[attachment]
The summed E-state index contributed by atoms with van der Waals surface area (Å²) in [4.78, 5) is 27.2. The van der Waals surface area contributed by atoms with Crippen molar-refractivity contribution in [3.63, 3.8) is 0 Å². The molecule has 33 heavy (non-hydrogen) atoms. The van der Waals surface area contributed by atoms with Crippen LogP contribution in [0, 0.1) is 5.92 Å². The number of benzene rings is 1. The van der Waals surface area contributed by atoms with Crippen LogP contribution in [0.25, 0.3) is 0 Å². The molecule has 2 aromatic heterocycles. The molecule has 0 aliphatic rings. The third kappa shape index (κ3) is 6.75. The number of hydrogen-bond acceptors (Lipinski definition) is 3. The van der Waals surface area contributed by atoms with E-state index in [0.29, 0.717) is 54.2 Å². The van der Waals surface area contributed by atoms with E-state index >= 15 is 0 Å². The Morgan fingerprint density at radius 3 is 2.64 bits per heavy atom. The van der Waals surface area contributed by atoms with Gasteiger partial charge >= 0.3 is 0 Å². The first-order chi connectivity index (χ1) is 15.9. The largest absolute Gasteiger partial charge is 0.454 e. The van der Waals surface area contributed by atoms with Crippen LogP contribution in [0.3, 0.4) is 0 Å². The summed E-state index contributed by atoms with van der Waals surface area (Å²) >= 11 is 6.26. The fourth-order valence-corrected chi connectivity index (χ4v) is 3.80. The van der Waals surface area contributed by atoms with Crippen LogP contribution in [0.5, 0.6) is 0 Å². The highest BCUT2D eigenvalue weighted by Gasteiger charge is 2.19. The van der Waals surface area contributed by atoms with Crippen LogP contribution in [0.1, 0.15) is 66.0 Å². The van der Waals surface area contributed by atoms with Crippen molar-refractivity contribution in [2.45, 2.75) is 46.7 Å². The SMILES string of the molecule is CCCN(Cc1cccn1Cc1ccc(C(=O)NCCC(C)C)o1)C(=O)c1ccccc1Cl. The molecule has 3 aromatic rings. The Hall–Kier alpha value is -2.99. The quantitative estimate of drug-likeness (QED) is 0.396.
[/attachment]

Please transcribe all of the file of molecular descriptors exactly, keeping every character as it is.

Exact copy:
The summed E-state index contributed by atoms with van der Waals surface area (Å²) in [4.78, 5) is 27.2. The van der Waals surface area contributed by atoms with Crippen molar-refractivity contribution in [3.63, 3.8) is 0 Å². The molecule has 33 heavy (non-hydrogen) atoms. The van der Waals surface area contributed by atoms with Crippen LogP contribution in [0, 0.1) is 5.92 Å². The number of benzene rings is 1. The van der Waals surface area contributed by atoms with Crippen LogP contribution in [0.25, 0.3) is 0 Å². The molecule has 2 aromatic heterocycles. The molecule has 0 aliphatic rings. The third kappa shape index (κ3) is 6.75. The number of hydrogen-bond acceptors (Lipinski definition) is 3. The van der Waals surface area contributed by atoms with E-state index in [0.29, 0.717) is 54.2 Å². The van der Waals surface area contributed by atoms with E-state index >= 15 is 0 Å². The Morgan fingerprint density at radius 3 is 2.64 bits per heavy atom. The van der Waals surface area contributed by atoms with Gasteiger partial charge >= 0.3 is 0 Å². The first-order chi connectivity index (χ1) is 15.9. The largest absolute Gasteiger partial charge is 0.454 e. The van der Waals surface area contributed by atoms with Crippen LogP contribution in [0.3, 0.4) is 0 Å². The summed E-state index contributed by atoms with van der Waals surface area (Å²) >= 11 is 6.26. The fourth-order valence-corrected chi connectivity index (χ4v) is 3.80. The van der Waals surface area contributed by atoms with Crippen LogP contribution in [0.5, 0.6) is 0 Å². The highest BCUT2D eigenvalue weighted by Gasteiger charge is 2.19. The van der Waals surface area contributed by atoms with Crippen LogP contribution in [0.1, 0.15) is 66.0 Å². The van der Waals surface area contributed by atoms with Crippen molar-refractivity contribution in [2.45, 2.75) is 46.7 Å². The SMILES string of the molecule is CCCN(Cc1cccn1Cc1ccc(C(=O)NCCC(C)C)o1)C(=O)c1ccccc1Cl. The molecule has 3 aromatic rings. The Hall–Kier alpha value is -2.99. The quantitative estimate of drug-likeness (QED) is 0.396.